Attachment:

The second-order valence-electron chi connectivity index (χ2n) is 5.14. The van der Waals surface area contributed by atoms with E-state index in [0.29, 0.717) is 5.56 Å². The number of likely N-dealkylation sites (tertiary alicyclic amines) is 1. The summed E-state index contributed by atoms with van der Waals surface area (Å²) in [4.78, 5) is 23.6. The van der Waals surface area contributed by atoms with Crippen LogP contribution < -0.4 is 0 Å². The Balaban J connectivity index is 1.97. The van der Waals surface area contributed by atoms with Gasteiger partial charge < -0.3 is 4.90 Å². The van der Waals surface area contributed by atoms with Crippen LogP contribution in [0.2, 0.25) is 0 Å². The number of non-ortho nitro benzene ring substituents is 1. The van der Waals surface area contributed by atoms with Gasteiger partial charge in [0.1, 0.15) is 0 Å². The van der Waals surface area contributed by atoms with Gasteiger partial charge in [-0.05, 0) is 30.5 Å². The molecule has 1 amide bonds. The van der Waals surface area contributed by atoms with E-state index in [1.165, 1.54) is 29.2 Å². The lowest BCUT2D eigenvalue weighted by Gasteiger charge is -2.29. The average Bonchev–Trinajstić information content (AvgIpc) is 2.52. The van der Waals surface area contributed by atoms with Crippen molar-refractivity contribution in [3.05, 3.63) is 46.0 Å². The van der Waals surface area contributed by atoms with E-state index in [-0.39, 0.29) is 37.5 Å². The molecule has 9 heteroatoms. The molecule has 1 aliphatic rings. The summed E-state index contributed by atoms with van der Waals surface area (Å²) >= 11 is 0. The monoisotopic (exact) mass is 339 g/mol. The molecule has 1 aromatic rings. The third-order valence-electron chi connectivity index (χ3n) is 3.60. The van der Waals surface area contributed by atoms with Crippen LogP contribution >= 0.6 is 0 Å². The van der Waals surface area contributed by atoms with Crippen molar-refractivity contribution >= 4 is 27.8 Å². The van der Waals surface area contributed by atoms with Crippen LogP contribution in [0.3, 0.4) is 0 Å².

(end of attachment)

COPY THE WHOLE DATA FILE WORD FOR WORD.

The second-order valence-electron chi connectivity index (χ2n) is 5.14. The van der Waals surface area contributed by atoms with E-state index in [0.29, 0.717) is 5.56 Å². The number of likely N-dealkylation sites (tertiary alicyclic amines) is 1. The summed E-state index contributed by atoms with van der Waals surface area (Å²) in [4.78, 5) is 23.6. The van der Waals surface area contributed by atoms with Crippen LogP contribution < -0.4 is 0 Å². The Balaban J connectivity index is 1.97. The van der Waals surface area contributed by atoms with Gasteiger partial charge < -0.3 is 4.90 Å². The van der Waals surface area contributed by atoms with Crippen LogP contribution in [0.2, 0.25) is 0 Å². The number of non-ortho nitro benzene ring substituents is 1. The van der Waals surface area contributed by atoms with Gasteiger partial charge in [0.1, 0.15) is 0 Å². The van der Waals surface area contributed by atoms with Gasteiger partial charge in [-0.05, 0) is 30.5 Å². The molecule has 1 amide bonds. The van der Waals surface area contributed by atoms with E-state index in [1.165, 1.54) is 29.2 Å². The lowest BCUT2D eigenvalue weighted by Gasteiger charge is -2.29. The average Bonchev–Trinajstić information content (AvgIpc) is 2.52. The van der Waals surface area contributed by atoms with Crippen molar-refractivity contribution in [3.05, 3.63) is 46.0 Å². The van der Waals surface area contributed by atoms with E-state index in [-0.39, 0.29) is 37.5 Å². The molecule has 9 heteroatoms. The molecule has 1 aliphatic rings. The summed E-state index contributed by atoms with van der Waals surface area (Å²) >= 11 is 0. The monoisotopic (exact) mass is 339 g/mol. The molecule has 1 aromatic rings. The third-order valence-electron chi connectivity index (χ3n) is 3.60. The van der Waals surface area contributed by atoms with Crippen LogP contribution >= 0.6 is 0 Å². The van der Waals surface area contributed by atoms with Crippen molar-refractivity contribution >= 4 is 27.8 Å². The van der Waals surface area contributed by atoms with Crippen LogP contribution in [0.3, 0.4) is 0 Å².